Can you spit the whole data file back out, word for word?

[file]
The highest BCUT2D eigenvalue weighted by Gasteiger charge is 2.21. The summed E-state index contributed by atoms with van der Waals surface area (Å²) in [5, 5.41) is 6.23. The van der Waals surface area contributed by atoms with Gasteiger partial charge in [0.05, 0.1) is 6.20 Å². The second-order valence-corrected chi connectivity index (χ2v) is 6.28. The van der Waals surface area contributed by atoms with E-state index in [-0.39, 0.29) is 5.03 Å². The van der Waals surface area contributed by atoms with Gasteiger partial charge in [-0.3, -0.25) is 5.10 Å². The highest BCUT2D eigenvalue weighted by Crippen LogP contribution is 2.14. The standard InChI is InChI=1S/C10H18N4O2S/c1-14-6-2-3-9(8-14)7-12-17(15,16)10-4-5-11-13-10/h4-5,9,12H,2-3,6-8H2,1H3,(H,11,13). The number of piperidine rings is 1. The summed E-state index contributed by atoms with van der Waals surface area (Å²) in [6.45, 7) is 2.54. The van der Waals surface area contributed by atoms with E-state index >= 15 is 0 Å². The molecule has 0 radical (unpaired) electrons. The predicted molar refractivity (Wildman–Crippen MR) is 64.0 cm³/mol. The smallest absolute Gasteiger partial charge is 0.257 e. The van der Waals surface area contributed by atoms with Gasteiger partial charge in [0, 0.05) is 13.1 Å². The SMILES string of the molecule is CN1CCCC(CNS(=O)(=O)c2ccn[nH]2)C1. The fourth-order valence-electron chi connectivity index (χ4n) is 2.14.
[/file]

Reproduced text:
The highest BCUT2D eigenvalue weighted by Gasteiger charge is 2.21. The summed E-state index contributed by atoms with van der Waals surface area (Å²) in [5, 5.41) is 6.23. The van der Waals surface area contributed by atoms with Gasteiger partial charge in [0.05, 0.1) is 6.20 Å². The second-order valence-corrected chi connectivity index (χ2v) is 6.28. The van der Waals surface area contributed by atoms with E-state index in [-0.39, 0.29) is 5.03 Å². The van der Waals surface area contributed by atoms with Gasteiger partial charge in [-0.3, -0.25) is 5.10 Å². The highest BCUT2D eigenvalue weighted by Crippen LogP contribution is 2.14. The standard InChI is InChI=1S/C10H18N4O2S/c1-14-6-2-3-9(8-14)7-12-17(15,16)10-4-5-11-13-10/h4-5,9,12H,2-3,6-8H2,1H3,(H,11,13). The number of piperidine rings is 1. The summed E-state index contributed by atoms with van der Waals surface area (Å²) in [6.45, 7) is 2.54. The van der Waals surface area contributed by atoms with E-state index >= 15 is 0 Å². The molecule has 0 radical (unpaired) electrons. The predicted molar refractivity (Wildman–Crippen MR) is 64.0 cm³/mol. The smallest absolute Gasteiger partial charge is 0.257 e. The van der Waals surface area contributed by atoms with Gasteiger partial charge in [0, 0.05) is 13.1 Å². The SMILES string of the molecule is CN1CCCC(CNS(=O)(=O)c2ccn[nH]2)C1. The fourth-order valence-electron chi connectivity index (χ4n) is 2.14.